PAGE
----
Northeast 9

BY WAYNE WINTERROWD / Readsboro, Vermont USDA Zone 5

TO DO IN THE GARDEN

  • Harvest bush beans, cucumbers, squash, and zucchini on an almost daily basis to encourage additional production. (Give away what you can’t use!)

  • Treat all members of the cabbage family with Bacillus thuringensis (Bt) to eliminate cabbage worms. Use Bt ‘San Jose’ strain to control potato beetles.

  • Spray tomato vines and the surrounding soil with copper sulfate on a weekly basis to discourage tomato-leaf blight. Remove and burn infected lower leaves.

  • Clear rows of spent crops, dress with compost and sow with quick-maturing or cold-tolerant crops.

Midsummer Sowing

Our vegetable garden is shrinking. It still measures 60 by 90 feet, and we haven’t given an inch back to the meadow from which it was carved. What’s causing it to shrink is greed. Every year we learn about new things to grow, new ways to cook old staples, and we develop tastes for vegetables we once thought we didn’t like. So the only way to satisfy our ever-growing appetites is to make a second sowing in midsummer, and a third just on the cusp of autumn in early September. That provides good things to eat almost until the snow flies.

In Zone 5, not all crops will develop from a midsummer sowing. Forget the “number of days to maturity” listed for any plant eaten for its seed or fruit. After the summer solstice, they are mere wishful thinking, and as the sun declines and days shorten, the time required to reach utility increases. Why leaf and root crops are best for second sowings is therefore not a difficult riddle, for obviously, any plant must make leaves and roots. Most are edible when tiny, and some are prime then. Finally, many make their best growth in short autumn days, and some are even frost resistant.

Among leafy salad crops, lettuce is preeminent. It takes about 50 days to develop a fine head, but “cutting lettuce” can be delicious in as little as 20. Mesclun, the mixed greens sold in gourmet markets, develops with equal speed. Both should be sown in a wide furrow made by pressing a flat board into tilled soil. Harvesting may begin when the greens are about five inches high, clipping (with scissors) an inch above soil level for a second cutting. Arugula, spinach, and chard may be treated the same way, as may chicory in many forms, including our current favorite, puntarelle. (See “Worth Growing,” right.)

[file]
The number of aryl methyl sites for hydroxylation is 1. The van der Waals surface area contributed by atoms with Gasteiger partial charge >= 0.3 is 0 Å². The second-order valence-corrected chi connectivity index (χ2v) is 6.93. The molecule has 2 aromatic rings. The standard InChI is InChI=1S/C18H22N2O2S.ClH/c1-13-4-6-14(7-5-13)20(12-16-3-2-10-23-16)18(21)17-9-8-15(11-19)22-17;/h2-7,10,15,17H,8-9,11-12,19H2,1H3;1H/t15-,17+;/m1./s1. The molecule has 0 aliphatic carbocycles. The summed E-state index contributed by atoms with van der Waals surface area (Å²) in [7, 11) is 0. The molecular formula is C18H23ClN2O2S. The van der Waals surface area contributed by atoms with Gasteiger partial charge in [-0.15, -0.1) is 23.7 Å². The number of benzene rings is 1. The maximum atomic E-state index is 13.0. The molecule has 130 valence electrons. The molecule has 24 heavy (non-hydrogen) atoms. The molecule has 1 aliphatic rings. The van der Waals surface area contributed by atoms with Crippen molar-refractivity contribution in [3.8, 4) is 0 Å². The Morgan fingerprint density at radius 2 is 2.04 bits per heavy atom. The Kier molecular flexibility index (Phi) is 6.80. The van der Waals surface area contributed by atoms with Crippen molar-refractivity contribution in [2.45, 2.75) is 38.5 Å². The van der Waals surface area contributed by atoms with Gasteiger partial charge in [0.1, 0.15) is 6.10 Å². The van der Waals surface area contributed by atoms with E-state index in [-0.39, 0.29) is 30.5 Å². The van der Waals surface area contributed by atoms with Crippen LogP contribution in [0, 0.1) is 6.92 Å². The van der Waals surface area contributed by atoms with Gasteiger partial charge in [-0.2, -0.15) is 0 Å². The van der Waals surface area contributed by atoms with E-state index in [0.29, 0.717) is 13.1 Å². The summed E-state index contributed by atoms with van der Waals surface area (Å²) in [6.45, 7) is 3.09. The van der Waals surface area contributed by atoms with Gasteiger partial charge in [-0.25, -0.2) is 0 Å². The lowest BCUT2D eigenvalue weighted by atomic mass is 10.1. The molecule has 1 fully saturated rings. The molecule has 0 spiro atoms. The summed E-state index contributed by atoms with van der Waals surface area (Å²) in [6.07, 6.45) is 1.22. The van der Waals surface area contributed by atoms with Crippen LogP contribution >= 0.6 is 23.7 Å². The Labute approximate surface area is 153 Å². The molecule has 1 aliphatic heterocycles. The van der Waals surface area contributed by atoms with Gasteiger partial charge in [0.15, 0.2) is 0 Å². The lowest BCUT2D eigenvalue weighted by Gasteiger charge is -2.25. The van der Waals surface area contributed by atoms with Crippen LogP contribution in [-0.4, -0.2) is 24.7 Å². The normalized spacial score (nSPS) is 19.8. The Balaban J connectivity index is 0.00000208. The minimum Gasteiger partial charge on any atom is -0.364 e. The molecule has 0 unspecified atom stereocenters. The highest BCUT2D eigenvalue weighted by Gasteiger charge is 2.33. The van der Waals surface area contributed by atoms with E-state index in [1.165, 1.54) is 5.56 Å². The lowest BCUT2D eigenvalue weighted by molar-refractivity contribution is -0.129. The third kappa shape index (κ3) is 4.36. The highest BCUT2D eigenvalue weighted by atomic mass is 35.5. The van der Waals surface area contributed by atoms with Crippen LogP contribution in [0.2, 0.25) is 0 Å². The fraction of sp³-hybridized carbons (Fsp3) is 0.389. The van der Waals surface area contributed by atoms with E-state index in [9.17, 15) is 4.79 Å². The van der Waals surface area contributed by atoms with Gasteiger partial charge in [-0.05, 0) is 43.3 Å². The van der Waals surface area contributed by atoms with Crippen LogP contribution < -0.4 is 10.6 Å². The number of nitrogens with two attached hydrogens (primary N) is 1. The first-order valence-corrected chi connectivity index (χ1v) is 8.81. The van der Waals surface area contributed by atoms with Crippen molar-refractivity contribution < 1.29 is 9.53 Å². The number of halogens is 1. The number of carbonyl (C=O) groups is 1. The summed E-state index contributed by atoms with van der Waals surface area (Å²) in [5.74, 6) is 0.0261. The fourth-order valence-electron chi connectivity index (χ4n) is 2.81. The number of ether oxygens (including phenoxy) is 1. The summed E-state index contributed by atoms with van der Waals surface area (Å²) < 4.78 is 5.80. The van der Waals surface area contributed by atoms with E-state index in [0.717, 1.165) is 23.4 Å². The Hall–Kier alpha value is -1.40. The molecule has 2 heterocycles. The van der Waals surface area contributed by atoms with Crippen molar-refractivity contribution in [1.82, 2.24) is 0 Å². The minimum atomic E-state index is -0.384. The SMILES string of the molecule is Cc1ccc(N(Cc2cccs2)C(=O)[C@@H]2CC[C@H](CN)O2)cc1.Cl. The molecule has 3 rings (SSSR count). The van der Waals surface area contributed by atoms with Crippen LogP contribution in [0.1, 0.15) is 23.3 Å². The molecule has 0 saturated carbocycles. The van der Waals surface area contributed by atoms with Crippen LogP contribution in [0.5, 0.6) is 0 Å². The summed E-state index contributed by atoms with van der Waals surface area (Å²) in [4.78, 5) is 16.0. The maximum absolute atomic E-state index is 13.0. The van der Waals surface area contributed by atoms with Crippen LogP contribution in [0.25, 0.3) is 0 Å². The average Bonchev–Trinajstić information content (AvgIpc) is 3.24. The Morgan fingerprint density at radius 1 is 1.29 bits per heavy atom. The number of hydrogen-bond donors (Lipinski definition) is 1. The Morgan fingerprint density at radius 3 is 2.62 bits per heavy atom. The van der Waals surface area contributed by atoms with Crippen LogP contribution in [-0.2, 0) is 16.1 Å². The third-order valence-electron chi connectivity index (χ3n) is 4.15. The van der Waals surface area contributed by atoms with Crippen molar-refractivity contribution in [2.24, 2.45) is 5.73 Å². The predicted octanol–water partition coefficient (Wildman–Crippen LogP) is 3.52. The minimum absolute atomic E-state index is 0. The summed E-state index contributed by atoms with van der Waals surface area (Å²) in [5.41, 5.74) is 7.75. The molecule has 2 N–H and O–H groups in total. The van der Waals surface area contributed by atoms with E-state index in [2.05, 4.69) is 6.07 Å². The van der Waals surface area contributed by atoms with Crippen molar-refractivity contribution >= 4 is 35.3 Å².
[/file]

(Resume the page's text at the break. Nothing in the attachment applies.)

Several leafy vegetables grown for cooking are also worth a late sowing. Broccoli rabe, a variant of the more familiar broccoli, has smaller heads and delicious leaves. Kale is the hardiest leafy vegetable, and is also among the most beautiful, with bloomy, plum-colored leaves, or tightly crisped green ones. Though it matures at around 60 days, leaves are edible within 25, and may be picked until well after Thanksgiving.

Among root vegetables, radishes are quickest, requiring only 25 days. They may be resown beginning around July 4 and at two-week intervals thereafter. Don’t neglect to plant the Japanese daikon radish, which will develop wrist-thick roots in 40 days, or the pungent black Spanish radish. Equally successful are beets, carrots, and turnips, for though their roots will be small, they will be sweeter for autumn weather dipping toward frost.

Finally, some exotic vegetables may be grown from late sowings. Claytonia, the beautiful miner’s lettuce with silver-dollar-size leaves, flourishes in cool weather, as does mache, or corn salad, so called because it thrives in European grain fields. Saint Barbara’s herb, sometimes called upland cress, is actually winter hardy, offering its pungent leaves in very earliest spring to enliven store-bought lettuce. H

WORTH GROWING

Puntarelle

Puntarelle belongs to the vast chicory tribe (Cichoriumspp.), which includes escarole, endive, Belgian endive, radicchio, and the pretty, blue-flowered roadside chicory, a garden escape. Puntarelle is grown for its succulent, crunchy stems, best harvested after a light frost. A specialty of the city of Rome in winter, the stems are pleasantly bitter, curling attractively after a soak in cold water. They should be dressed with olive oil, balsamic vinegar, chopped anchovies, and plenty of salt. Sources, page 67.

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